This work covers the international importance of the War in Spain through the two organizations that marked the multilateral action towards the conflict: The League of Nations and the Non-Intervention Committee. France and the United Kingdom diverted both deliberations as well as decision-making processes and mechanisms from Geneva.
Non-intervention was appeasement’s specific variable applied to Spain. Despite its name, it meant an intervention, depriving the Spanish government from its own defense while the fascist governments provided massive and regular support to the rebels.
The League was damaged in its authority through the violation of its Covenant in Manchuria and Abyssinia. Once the War in Spain began, non-intervention was articulated with the main objective to confine the conflict to the Spanish borders. To this end, the designation of the conflict as a civil war (not a mere nominal nor anecdotal issue) in both London and Geneva was essential. By abandoning the Spanish democracy and foreclosing the collective security system, European democracies were also removing all that stood between their own societies and another world war.
The failure of the collective security system that the League was supposed to safeguard, prompted by the impossibility of reconciling the British-led policy of appeasement with active anti-fascism, led to a climate of collective insecurity, during which arose a Second World War. This was precisely the main objective to avoid in the international order established in 1919 after the major collective catastrophe on a worldwide scale – soon to be overcome as that.The scholarship herein will prove essential for scholars of the interwar years’ crisis, twentieth-century Spanish history and international relations.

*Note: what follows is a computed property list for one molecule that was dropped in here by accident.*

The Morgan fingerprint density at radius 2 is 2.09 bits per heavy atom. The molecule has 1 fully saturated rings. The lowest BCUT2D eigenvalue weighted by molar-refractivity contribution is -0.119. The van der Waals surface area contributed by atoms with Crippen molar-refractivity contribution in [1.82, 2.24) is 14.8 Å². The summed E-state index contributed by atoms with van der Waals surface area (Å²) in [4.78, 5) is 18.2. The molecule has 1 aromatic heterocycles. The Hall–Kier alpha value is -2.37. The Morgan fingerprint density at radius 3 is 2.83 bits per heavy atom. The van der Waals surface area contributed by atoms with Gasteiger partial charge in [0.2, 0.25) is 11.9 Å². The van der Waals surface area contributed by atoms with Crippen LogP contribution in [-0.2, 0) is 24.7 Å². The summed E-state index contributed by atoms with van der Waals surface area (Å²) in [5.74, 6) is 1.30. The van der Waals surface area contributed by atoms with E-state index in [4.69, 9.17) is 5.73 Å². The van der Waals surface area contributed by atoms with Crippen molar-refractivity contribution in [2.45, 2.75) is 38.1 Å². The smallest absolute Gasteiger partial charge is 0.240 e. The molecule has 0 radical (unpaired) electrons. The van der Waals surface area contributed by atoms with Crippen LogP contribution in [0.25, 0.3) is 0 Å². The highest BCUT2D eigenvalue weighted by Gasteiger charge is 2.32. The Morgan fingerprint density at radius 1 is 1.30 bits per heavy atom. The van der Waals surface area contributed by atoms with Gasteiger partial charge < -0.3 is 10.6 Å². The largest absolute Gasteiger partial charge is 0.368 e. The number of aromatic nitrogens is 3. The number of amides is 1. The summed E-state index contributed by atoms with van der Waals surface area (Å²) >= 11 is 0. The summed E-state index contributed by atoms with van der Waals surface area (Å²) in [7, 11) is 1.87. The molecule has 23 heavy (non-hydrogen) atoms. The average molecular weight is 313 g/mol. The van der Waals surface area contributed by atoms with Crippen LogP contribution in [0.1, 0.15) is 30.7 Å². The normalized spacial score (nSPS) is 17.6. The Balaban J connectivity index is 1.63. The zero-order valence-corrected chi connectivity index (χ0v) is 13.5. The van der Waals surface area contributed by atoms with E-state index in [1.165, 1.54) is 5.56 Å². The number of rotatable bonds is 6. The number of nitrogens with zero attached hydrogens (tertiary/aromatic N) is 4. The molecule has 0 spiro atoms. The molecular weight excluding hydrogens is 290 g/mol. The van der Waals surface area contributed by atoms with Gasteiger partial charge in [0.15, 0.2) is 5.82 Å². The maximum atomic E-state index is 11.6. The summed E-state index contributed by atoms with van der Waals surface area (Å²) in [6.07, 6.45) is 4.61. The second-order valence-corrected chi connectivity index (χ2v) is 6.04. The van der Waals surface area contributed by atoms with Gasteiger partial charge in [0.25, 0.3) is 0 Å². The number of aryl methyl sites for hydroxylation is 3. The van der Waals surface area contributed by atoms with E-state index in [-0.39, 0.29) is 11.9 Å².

Table of Contents
1. The League of Nations faces the progressive crisis of the interwar period;
2. The deceiving calm of Lake Léman: Manchuria, Abyssinia, the Rhineland;
3. The abandonment of the Spanish Republic by the European democracies;
4. The consolidation of the War in Spain;
5. Negrín and the conception of an international war;
6. The resistance of Negrín, between Nazi expansionism and appeasing alternatives;
7. Appeasement/non-intervention/appeasement on the road to a new world war
David Jorge (Lugo, Spain, 1987–) is Professor at El Colegio de México. With a PhD in History from the Universidad Complutense de Madrid, he has taught at Wesleyan University, Universidad Nacional Autónoma de México, Universidad del Mar-Huatulco, and El Colegio de México.